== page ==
Feeds

Ofcom swoops on kiddie's bedroom

Avast yea, no pirates here

The essential guide to IT transformation

A dodgy TV aerial managed to generate enough signal to interfere with passing aircraft, until shut down by Ofcom investigators.

The UK regulator was investigating complaints of interference with radio communications from aircraft approaching Luton airport, and suspected pirate radio operators might be responsible. But earlier this month an engineer on the ground established that the interference was across the radio spectrum, and was tracked to a malfunctioning TV signal booster in a kid's bedroom.

The kit was a fifteen-quid signal booster with attached antenna, which had apparently been in use for the last couple of years, though how long it had been interfering with pilot's communications we don't know. The Telegraph has a picture of the offending kit, complete with grinning child.

It seems likely the booster was generating an increasing degree of interference, prompting the complaints to Air Traffic Control from pilots that led to the investigation. We'll never know for sure, as the Ofcom investigator told the family to bin the offending aerial.

Those who think that putting TVs into kids bedrooms is a bad idea usually rely on arguments about social awareness and family spirit, but perhaps they're missing a trick and parents would be more concerned if they thought a plane might come crashing down if they equip their ankle biters with goggle boxes. ®

5 things you didn’t know about cloud backup

More from The Register

next story
Munich considers dumping Linux for ... GULP ... Windows!
Give a penguinista a hug, the Outlook's not good for open source's poster child
UK fuzz want PINCODES on ALL mobile phones
Met Police calls for mandatory passwords on all new mobes
e-Borders fiasco: Brits stung for £224m after US IT giant sues UK govt
Defeat to Raytheon branded 'catastrophic result'
EU justice chief blasts Google on 'right to be forgotten'
Don't pretend it's a freedom of speech issue – interim commish
Detroit losing MILLIONS because it buys CHEAP BATTERIES – report
Man at hardware store was right: name brands DO last longer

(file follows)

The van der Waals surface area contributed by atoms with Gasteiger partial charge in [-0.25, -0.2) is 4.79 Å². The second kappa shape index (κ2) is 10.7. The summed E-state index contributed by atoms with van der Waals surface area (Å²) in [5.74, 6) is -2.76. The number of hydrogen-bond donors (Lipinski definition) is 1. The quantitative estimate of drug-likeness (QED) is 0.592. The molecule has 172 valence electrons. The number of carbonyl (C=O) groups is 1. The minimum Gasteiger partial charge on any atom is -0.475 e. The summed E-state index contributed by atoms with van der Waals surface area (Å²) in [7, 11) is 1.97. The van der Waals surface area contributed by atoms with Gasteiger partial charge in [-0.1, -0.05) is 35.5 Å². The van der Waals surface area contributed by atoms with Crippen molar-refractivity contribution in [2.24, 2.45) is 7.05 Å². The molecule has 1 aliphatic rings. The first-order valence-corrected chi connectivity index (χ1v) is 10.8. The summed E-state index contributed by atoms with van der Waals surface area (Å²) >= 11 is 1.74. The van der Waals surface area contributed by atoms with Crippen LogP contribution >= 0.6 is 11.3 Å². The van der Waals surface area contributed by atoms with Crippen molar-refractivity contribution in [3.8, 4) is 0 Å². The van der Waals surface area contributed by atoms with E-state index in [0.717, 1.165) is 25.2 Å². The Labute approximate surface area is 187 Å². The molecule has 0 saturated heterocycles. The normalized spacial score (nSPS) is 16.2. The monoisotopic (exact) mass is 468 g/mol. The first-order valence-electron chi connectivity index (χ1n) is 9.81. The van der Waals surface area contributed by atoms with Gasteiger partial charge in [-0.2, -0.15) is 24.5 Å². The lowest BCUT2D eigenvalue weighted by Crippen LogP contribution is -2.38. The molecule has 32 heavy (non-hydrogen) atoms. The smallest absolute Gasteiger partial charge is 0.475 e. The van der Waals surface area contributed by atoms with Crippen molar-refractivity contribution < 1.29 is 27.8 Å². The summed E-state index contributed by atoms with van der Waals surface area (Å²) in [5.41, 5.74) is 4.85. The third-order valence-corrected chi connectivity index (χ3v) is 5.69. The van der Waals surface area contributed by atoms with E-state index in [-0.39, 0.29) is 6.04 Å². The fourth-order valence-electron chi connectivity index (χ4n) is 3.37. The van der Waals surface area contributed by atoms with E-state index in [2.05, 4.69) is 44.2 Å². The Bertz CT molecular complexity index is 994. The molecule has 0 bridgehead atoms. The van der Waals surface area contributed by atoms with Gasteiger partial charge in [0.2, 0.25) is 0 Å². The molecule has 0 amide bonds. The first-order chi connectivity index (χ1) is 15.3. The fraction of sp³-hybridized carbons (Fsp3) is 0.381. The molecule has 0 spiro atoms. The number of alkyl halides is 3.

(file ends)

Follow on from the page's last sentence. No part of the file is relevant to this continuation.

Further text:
Snowden on NSA's MonsterMind TERROR: It may trigger cyberwar
Plus: Syria's internet going down? That was a US cock-up
UK government accused of hiding TRUTH about Universal Credit fiasco
'Reset rating keeps secrets on one-dole-to-rule-them-all plan', say MPs
Caught red-handed: UK cops, PCSOs, specials behaving badly… on social media
No Mr Fuzz, don't ask a crime victim to be your pal on Facebook
Yes, but what are your plans if a DRAGON attacks?
Local UK gov outs most ridiculous FoI requests...
This'll end well: US govt says car-to-car jibber-jabber will SAVE lives
Department of Transportation starts cogs turning for another wireless comms standard
prev story

Whitepapers

5 things you didn’t know about cloud backup
IT departments are embracing cloud backup, but there’s a lot you need to know before choosing a service provider. Learn all the critical things you need to know.
Implementing global e-invoicing with guaranteed legal certainty
Explaining the role local tax compliance plays in successful supply chain management and e-business and how leading global brands are addressing this.
Build a business case: developing custom apps
Learn how to maximize the value of custom applications by accelerating and simplifying their development.
Rethinking backup and recovery in the modern data center
Combining intelligence, operational analytics, and automation to enable efficient, data-driven IT organizations using the HP ABR approach.
Next gen security for virtualised datacentres
Legacy security solutions are inefficient due to the architectural differences between physical and virtual environments.